British Indian's dirty art Queen's Vagina vandalised

British Indian

A controversial sculpture by a British-Indian artist, informally nicknamed the -'Queen-'s Vagina-' or -'Dirty Work-', has been vandalised once again...

Paris: A controversial sculpture by a British-Indian artist, informally nicknamed the "Queen's Vagina" or "Dirty Work", has been vandalised once again in France's Palace of Versailles where it was on display, the media reported on Monday.

Anish Kapoor's artwork in the gardens of the royal chateau was sprayed in white paint with anti-semitic phrases, BBC reported. This is the second time the art creation, which the 61-year-old Indian-origin artist once described as "very sexual", has been vandalised.

Earlier in June, the huge installation comprising a huge steel funnel was splattered with paint before being cleaned. Kapoor has decided to highlight intolerance in society by not removing the artwork, according to media reports.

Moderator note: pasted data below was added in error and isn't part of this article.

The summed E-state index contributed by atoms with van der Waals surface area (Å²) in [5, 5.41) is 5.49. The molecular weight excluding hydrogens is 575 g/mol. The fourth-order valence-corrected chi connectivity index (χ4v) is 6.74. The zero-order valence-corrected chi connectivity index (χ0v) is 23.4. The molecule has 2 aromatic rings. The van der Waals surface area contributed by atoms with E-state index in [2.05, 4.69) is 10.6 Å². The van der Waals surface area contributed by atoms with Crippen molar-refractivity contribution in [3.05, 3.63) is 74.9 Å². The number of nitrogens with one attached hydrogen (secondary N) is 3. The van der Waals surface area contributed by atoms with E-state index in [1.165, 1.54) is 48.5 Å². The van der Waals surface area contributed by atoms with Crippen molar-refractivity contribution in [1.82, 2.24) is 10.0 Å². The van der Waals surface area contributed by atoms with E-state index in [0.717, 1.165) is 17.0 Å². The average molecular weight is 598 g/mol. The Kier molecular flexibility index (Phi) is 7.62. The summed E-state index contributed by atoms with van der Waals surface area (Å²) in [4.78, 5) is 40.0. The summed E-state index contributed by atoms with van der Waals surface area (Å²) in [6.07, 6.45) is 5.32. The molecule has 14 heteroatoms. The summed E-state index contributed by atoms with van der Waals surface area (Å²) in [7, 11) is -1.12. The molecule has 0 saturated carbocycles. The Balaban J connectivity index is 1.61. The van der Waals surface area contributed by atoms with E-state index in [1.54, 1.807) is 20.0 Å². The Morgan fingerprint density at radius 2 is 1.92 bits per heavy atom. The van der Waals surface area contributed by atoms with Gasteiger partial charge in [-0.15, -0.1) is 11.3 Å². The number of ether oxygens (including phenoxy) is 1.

"The sculpture will now carry the scars of this renewed attack. I will not allow this act of violence and intolerance to be erased," he said.The 60-metres long and 10-metres high sculpture sits in the "Dirty Corner" of the palace garden.

"Dirty Corner will now be marked with hate and I will preserve these scars as a memory of this painful history. I am determined that art will triumph," Kapoor said. French President Francois Hollande has called the vandalism "hateful and anti-Semitic", while Prime Minister Manuel Valls has promised to take action against the perpetrators.

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